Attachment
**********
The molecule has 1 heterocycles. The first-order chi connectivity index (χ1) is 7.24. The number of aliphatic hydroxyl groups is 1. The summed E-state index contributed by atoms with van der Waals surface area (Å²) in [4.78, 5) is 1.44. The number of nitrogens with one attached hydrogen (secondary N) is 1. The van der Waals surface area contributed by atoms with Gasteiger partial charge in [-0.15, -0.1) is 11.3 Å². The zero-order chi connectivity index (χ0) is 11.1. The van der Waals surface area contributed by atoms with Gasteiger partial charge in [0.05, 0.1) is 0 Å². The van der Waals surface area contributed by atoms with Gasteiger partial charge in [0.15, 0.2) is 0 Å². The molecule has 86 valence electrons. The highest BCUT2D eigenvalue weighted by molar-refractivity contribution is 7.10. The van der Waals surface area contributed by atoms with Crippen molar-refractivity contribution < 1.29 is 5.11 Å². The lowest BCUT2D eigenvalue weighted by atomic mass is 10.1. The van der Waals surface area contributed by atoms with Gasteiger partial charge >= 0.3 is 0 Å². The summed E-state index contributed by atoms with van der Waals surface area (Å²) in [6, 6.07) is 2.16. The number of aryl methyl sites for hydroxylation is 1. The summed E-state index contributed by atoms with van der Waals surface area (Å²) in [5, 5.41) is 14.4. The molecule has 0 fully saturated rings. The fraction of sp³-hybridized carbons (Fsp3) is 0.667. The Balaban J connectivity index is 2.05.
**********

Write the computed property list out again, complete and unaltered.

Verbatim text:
The molecule has 1 heterocycles. The first-order chi connectivity index (χ1) is 7.24. The number of aliphatic hydroxyl groups is 1. The summed E-state index contributed by atoms with van der Waals surface area (Å²) in [4.78, 5) is 1.44. The number of nitrogens with one attached hydrogen (secondary N) is 1. The van der Waals surface area contributed by atoms with Gasteiger partial charge in [-0.15, -0.1) is 11.3 Å². The zero-order chi connectivity index (χ0) is 11.1. The van der Waals surface area contributed by atoms with Gasteiger partial charge in [0.05, 0.1) is 0 Å². The van der Waals surface area contributed by atoms with Gasteiger partial charge in [0.15, 0.2) is 0 Å². The molecule has 86 valence electrons. The highest BCUT2D eigenvalue weighted by molar-refractivity contribution is 7.10. The van der Waals surface area contributed by atoms with Crippen molar-refractivity contribution < 1.29 is 5.11 Å². The lowest BCUT2D eigenvalue weighted by atomic mass is 10.1. The van der Waals surface area contributed by atoms with Gasteiger partial charge >= 0.3 is 0 Å². The summed E-state index contributed by atoms with van der Waals surface area (Å²) in [6, 6.07) is 2.16. The number of aryl methyl sites for hydroxylation is 1. The summed E-state index contributed by atoms with van der Waals surface area (Å²) in [5, 5.41) is 14.4. The molecule has 0 fully saturated rings. The fraction of sp³-hybridized carbons (Fsp3) is 0.667. The Balaban J connectivity index is 2.05.